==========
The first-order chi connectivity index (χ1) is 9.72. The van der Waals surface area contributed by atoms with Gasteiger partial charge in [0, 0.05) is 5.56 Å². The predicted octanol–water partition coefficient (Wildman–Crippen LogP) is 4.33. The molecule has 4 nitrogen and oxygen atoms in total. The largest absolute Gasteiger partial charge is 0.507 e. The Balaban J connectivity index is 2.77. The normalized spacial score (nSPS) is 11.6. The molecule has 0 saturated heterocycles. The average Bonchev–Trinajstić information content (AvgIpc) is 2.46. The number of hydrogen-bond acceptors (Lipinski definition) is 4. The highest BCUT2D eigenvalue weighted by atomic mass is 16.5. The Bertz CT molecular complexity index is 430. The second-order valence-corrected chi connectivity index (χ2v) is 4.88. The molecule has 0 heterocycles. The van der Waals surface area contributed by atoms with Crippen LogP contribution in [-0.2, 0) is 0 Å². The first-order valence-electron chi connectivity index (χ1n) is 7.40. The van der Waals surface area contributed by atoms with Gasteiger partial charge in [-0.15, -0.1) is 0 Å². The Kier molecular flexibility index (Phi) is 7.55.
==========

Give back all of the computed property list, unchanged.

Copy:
The first-order chi connectivity index (χ1) is 9.72. The van der Waals surface area contributed by atoms with Gasteiger partial charge in [0, 0.05) is 5.56 Å². The predicted octanol–water partition coefficient (Wildman–Crippen LogP) is 4.33. The molecule has 4 nitrogen and oxygen atoms in total. The largest absolute Gasteiger partial charge is 0.507 e. The Balaban J connectivity index is 2.77. The normalized spacial score (nSPS) is 11.6. The molecule has 0 saturated heterocycles. The average Bonchev–Trinajstić information content (AvgIpc) is 2.46. The number of hydrogen-bond acceptors (Lipinski definition) is 4. The highest BCUT2D eigenvalue weighted by atomic mass is 16.5. The Bertz CT molecular complexity index is 430. The second-order valence-corrected chi connectivity index (χ2v) is 4.88. The molecule has 0 heterocycles. The van der Waals surface area contributed by atoms with Crippen LogP contribution in [-0.2, 0) is 0 Å². The first-order valence-electron chi connectivity index (χ1n) is 7.40. The van der Waals surface area contributed by atoms with Gasteiger partial charge in [-0.15, -0.1) is 0 Å². The Kier molecular flexibility index (Phi) is 7.55.